The New York Times
has an interesting article on Jpod taking over as editor of Commentary,
cleverly tying it to the 2003 book by Adam Bellow, In Praise of Nepotism
New Commentary Editor Denies Neo-Nepotism
The new appointment puts three generations of Podhoretzes at the magazine, with Norman holding the title of editor at large and his grandson Sam Munson as online editor. Of course, the ancestral streak is not exactly surprising. The Podhoretz, Kagan (Fred, Donald, Robert and Kimberly) and Kristol clans have dominated the movement for 40 years. Theres a family business aspect to the neoconservative enterprise, said Mr. Bellow, whose book In Praise of Nepotism was published in 2003. Such kinship ties are part of a very broad phenomenon across American society; its not really right to single out neoconservatives."
(Here's my review-essay
on Bellow's "In Praise of Nepotism" in The National Interest
The NYT reporter had asked me:
"How is he [JPod] thought of in conservative circles?"
Among conservative intellectuals, John Podhoretz is widely considered proof of the statistical tendency toward regression beneath the mean. The only reason he has a career is because he is, as they say in Little Italy, connected.
As blogger Larry Auster has been pointing out, only one of his many colleagues at National Review Online's group blog, The Corner, has congratulated him on his ascension. On Tuesday morning, Kathryn Jean Lopez ("K-Lo") offered this minimalist salute:
Congrats Are in Order
[Kathryn Jean Lopez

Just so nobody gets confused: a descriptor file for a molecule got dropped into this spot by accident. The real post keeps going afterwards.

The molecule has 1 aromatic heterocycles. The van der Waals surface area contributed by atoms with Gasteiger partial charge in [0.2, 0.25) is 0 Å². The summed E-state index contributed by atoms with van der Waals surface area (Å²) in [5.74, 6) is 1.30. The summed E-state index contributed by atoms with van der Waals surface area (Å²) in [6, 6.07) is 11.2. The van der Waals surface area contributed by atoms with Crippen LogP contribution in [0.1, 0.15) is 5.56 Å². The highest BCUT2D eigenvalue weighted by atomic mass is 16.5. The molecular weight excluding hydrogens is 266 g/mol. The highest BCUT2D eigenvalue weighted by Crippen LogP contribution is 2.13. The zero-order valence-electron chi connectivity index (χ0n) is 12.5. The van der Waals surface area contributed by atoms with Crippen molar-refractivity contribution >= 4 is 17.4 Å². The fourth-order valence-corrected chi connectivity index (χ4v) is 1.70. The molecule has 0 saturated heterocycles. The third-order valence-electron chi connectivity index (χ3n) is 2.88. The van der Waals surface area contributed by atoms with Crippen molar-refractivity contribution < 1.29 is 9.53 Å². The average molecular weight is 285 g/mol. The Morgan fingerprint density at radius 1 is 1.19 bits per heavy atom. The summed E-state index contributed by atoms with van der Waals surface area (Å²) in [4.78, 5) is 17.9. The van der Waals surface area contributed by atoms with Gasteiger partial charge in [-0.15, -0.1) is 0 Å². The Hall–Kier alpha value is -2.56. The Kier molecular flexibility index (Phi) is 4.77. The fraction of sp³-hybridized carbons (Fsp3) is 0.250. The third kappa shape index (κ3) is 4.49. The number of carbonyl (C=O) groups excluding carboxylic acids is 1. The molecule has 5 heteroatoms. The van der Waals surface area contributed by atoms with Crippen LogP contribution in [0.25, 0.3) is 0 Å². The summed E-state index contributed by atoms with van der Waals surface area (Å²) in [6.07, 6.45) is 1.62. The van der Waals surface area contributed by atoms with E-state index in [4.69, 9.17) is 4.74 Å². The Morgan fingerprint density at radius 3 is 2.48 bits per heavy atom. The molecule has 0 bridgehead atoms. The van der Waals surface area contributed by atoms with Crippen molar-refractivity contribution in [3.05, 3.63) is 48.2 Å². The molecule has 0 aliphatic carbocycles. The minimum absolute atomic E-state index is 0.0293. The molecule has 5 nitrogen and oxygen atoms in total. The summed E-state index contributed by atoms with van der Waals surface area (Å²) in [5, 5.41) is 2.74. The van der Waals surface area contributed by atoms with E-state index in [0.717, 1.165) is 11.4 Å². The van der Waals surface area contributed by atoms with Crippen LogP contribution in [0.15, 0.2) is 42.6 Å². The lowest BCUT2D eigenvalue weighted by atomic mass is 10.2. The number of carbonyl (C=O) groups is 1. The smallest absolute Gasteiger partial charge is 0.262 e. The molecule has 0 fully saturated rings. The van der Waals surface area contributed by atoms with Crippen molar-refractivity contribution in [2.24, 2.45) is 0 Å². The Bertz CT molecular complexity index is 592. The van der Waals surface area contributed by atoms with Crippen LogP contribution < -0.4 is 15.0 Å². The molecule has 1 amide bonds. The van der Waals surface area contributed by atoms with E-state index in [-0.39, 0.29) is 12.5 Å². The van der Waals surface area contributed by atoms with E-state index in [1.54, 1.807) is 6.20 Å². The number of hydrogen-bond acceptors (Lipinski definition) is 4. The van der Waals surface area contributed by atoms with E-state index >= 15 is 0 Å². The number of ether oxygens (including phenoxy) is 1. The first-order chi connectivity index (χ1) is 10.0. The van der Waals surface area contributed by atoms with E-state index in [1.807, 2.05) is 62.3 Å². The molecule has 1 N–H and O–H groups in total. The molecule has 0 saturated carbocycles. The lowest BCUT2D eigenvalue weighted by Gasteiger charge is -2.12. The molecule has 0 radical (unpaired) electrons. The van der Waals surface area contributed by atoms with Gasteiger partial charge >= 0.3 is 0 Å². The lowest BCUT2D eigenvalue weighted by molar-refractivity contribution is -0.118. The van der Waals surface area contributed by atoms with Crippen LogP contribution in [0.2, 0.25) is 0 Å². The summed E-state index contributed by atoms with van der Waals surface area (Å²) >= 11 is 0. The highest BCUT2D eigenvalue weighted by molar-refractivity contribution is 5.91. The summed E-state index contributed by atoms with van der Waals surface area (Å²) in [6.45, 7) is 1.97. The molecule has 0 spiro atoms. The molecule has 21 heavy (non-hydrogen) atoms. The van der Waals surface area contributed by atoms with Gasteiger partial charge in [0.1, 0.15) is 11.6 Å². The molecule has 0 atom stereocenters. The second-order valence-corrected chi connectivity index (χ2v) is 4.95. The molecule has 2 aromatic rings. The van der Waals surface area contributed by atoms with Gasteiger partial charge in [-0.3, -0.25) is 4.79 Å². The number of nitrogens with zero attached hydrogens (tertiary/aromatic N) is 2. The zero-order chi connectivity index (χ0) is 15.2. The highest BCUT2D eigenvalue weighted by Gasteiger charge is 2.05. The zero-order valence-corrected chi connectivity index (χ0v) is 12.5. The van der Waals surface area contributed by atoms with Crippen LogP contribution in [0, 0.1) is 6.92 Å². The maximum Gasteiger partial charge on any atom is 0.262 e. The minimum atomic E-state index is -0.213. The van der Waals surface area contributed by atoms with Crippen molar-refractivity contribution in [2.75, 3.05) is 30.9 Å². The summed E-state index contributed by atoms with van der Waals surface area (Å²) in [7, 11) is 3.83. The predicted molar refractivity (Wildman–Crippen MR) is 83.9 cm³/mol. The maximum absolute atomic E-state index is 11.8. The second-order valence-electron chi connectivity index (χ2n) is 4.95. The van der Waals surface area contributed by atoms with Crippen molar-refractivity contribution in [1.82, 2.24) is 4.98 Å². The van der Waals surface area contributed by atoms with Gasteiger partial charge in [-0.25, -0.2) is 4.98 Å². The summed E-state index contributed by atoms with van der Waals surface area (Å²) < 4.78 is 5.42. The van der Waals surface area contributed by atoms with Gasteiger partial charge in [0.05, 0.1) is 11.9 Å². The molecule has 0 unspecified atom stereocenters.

By Friday afternoon, the only further mention of his promotion I've been able to find on The Corner is John Derbyshire's aside in the midst of a long argument with "JPod" over illegal immigration:
"And thanks, JPod, for letting us know that Commentary is to be edited by a guy who thinks "illegal" is "a weasel word." That old rule-of-law stuff is so paleo."
Then she asked:
"Do you think Podhoretz is qualified to be editor of Commentary?"
As a fellow right-wing film critic, I can safely say that making John Podhoretz editor of Commentary would be like making me editor of the American Journal of Human Genetics.
Seriously, the appointment of the buffoonish Pod the Lesser calls attention to a long-term problem: the intellectual decline of neoconservatism. Back in the 1960s, neoconservatism started out, essentially, among social scientists such Daniel Patrick Moynihan, Irving Kristol, Daniel Bell, and James Q. Wilson. They were quantitative analysts, not pundits.
Over the generations, however, that neoconservative emphasis on datacrunching has evaporated. Irving Kristol crunched more numbers on an adding machine that William Kristol has crunched on a personal computer. (Charles Murray is just about the last neoconservative quant jock left.) Along with that decline in analytical rigor has come a shift in focus from domestic policy to foreign policy, with, as we've all seen, unfortunate consequences in Iraq
Yet, putting a TV-trivia obsessive like JPod in charge of Commentary takes the intellectual downfall of the neocons to a whole ... 'nother ... level.